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Home arrow Opinion arrow Editorials arrow What NPR doesn't want you to hear


What NPR doesn't want you to hear

We’re not shocked that Juan Williams’ tightrope act — working as a news analyst for both National Public Radio and Fox News, not what you’d call an ideologically identical pair — has, in effect, snapped.

But we are surprised, and disappointed, at how Williams came to be knocked from his precarious perch.

NPR fired Williams last week for comments he made Oct. 17 on Fox News’ “The O’Reilly Factor.”

We expected better from NPR, an organization that receives tax dollars.

During a discussion about Muslim terrorists, Williams said this: “I mean, look, Bill, I'm not a bigot. You know the kind of books I've written about the civil rights movement in this country. But when I get on the plane, I got to tell you, if I see people who are in Muslim garb and I think, you know, they are identifying themselves first and foremost as Muslims, I get worried. I get nervous.”

Ellen Weiss, NPR's head of news, branded Williams’ remarks as “bigoted.”

We don’t much like Williams’ comments, either — but not because we’re offended or we think he’s a bigot.

We’re just skeptical that any Muslim terrorists planning to hijack an airline would advertise their faith by their choice of garments. The 9/11 hijackers didn’t, based on airport security photos.

But whether or not it’s reasonable to feel unsettled when you share a flight with a person you believe to be a Muslim isn’t the most relevant part of Williams’ case.

The key point is whether NPR’s decision to fire Williams bodes well or ill for Americans who get their information from that enterprise.

We believe it bodes ill.

Williams is not a reporter, paid to deliver facts with the dispassion of a computer.

His job was to comment on events, a task which requires that he express his opinion.

Which is exactly what he did last week on O'Reilly's show.

And for that he was fired by an employer which purports to be open-minded.

As a minor aside, we don’t agree with NPR critics who argue that Williams’ firing is a First Amendment issue.

Williams is entitled to the right of free speech, but he’s not guaranteed a job with NPR.

In any case, we would agree with NPR’s decision to fire Williams were there credible evidence that he is a bigot.

But the evidence leads us to the opposite conclusion.

Later in the same discussion with O’Reilly, Williams explained that he did not intend his earlier comments to be misconstrued as a blanket indictment of Muslims.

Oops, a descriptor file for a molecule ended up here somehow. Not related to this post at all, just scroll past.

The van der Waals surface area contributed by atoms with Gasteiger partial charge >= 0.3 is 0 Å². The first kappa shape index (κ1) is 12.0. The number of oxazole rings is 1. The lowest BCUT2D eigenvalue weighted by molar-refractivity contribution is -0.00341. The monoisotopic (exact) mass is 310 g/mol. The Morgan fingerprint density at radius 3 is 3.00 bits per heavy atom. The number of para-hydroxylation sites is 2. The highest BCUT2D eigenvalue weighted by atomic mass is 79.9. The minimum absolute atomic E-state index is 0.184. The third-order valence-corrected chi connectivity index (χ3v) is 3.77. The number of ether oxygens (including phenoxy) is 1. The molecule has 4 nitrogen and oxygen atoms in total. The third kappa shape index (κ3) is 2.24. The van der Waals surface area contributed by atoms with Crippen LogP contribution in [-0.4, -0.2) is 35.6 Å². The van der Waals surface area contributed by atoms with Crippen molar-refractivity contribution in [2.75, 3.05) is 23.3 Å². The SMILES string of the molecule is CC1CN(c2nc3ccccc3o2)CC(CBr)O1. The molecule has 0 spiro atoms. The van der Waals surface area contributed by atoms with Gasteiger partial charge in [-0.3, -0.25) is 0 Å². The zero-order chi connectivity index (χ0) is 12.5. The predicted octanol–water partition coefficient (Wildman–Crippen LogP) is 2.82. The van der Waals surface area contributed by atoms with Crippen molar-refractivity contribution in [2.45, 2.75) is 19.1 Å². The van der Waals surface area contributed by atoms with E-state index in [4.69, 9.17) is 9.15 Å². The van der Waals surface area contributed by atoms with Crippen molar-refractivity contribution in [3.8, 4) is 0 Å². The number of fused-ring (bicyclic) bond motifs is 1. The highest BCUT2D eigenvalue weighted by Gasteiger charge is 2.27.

“If you said Timothy McVeigh, the Atlanta bomber, these people who are protesting against homosexuality at military funerals, very obnoxious, you don't say first and foremost, we got a problem with Christians. That's crazy,” Williams said.

He’s right about that.

And the statement that cost Williams his job in no way contradicts his later comment.

Notwithstanding our earlier point — that it’s unlikely hijackers would call attention to their religious faith — Williams’ unsettled feeling when he sees a Muslim on an airplane is hardly irrational.

After all, the 9/11 hijackers were Muslims.

That’s not bigotry. It’s fact.

And in the end that’s what bothers us about NPR’s decision: They fired a commentator for talking about how he feels, based on factual events.

We do wish Williams had been more articulate. We wish he had emphasized that his nervousness stems not from a belief that all Muslims are budding terrorists, but from the reality that most of the people who have taken over airliners in recent times were Muslims.

Yet it’s an onerous standard to insist that Williams, a commentator with impeccable credentials as a critic of hatred and intolerance, should have to satisfy every thin-skinned nitpicker by parsing his every public utterance.

We want to hear from Juan Williams. And we want to hear from people who think Juan Williams’ distrust of Muslims is misguided, and why.

Until last week we thought NPR wanted those things too. Now we’re not so sure.


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